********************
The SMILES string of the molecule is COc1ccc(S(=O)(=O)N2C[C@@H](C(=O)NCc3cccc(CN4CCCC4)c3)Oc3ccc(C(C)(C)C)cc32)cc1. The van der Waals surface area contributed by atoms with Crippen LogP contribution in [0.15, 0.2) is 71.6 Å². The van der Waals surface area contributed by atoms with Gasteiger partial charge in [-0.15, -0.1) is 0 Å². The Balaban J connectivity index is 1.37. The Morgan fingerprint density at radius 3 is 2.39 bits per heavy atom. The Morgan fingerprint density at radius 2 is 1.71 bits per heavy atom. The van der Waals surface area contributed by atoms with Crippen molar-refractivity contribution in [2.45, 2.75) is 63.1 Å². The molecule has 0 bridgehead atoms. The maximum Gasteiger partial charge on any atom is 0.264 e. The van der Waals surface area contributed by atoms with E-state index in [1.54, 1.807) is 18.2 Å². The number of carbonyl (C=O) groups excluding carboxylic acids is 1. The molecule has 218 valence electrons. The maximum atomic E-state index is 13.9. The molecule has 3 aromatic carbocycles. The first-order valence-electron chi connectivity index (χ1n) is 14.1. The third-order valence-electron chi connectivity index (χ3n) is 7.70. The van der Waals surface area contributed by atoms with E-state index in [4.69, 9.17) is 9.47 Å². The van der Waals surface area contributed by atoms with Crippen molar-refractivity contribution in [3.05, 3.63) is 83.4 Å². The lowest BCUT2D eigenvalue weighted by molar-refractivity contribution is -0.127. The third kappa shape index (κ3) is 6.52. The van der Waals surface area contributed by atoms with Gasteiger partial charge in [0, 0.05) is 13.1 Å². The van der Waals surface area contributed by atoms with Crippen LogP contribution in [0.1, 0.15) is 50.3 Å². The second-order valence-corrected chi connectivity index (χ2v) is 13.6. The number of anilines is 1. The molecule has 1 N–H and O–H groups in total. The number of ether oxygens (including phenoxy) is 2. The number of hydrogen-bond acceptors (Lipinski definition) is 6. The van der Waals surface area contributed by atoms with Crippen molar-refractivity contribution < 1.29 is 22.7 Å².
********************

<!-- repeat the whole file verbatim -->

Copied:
The SMILES string of the molecule is COc1ccc(S(=O)(=O)N2C[C@@H](C(=O)NCc3cccc(CN4CCCC4)c3)Oc3ccc(C(C)(C)C)cc32)cc1. The van der Waals surface area contributed by atoms with Crippen LogP contribution in [0.15, 0.2) is 71.6 Å². The van der Waals surface area contributed by atoms with Gasteiger partial charge in [-0.15, -0.1) is 0 Å². The Balaban J connectivity index is 1.37. The Morgan fingerprint density at radius 3 is 2.39 bits per heavy atom. The Morgan fingerprint density at radius 2 is 1.71 bits per heavy atom. The van der Waals surface area contributed by atoms with Crippen molar-refractivity contribution in [2.45, 2.75) is 63.1 Å². The molecule has 0 bridgehead atoms. The maximum Gasteiger partial charge on any atom is 0.264 e. The van der Waals surface area contributed by atoms with E-state index in [1.54, 1.807) is 18.2 Å². The number of carbonyl (C=O) groups excluding carboxylic acids is 1. The molecule has 218 valence electrons. The maximum atomic E-state index is 13.9. The molecule has 3 aromatic carbocycles. The first-order valence-electron chi connectivity index (χ1n) is 14.1. The third-order valence-electron chi connectivity index (χ3n) is 7.70. The van der Waals surface area contributed by atoms with E-state index in [4.69, 9.17) is 9.47 Å². The van der Waals surface area contributed by atoms with Crippen molar-refractivity contribution in [3.05, 3.63) is 83.4 Å². The lowest BCUT2D eigenvalue weighted by molar-refractivity contribution is -0.127. The third kappa shape index (κ3) is 6.52. The van der Waals surface area contributed by atoms with Gasteiger partial charge in [0, 0.05) is 13.1 Å². The van der Waals surface area contributed by atoms with Crippen LogP contribution in [0.1, 0.15) is 50.3 Å². The second-order valence-corrected chi connectivity index (χ2v) is 13.6. The number of anilines is 1. The molecule has 1 N–H and O–H groups in total. The number of ether oxygens (including phenoxy) is 2. The number of hydrogen-bond acceptors (Lipinski definition) is 6. The van der Waals surface area contributed by atoms with Crippen molar-refractivity contribution < 1.29 is 22.7 Å².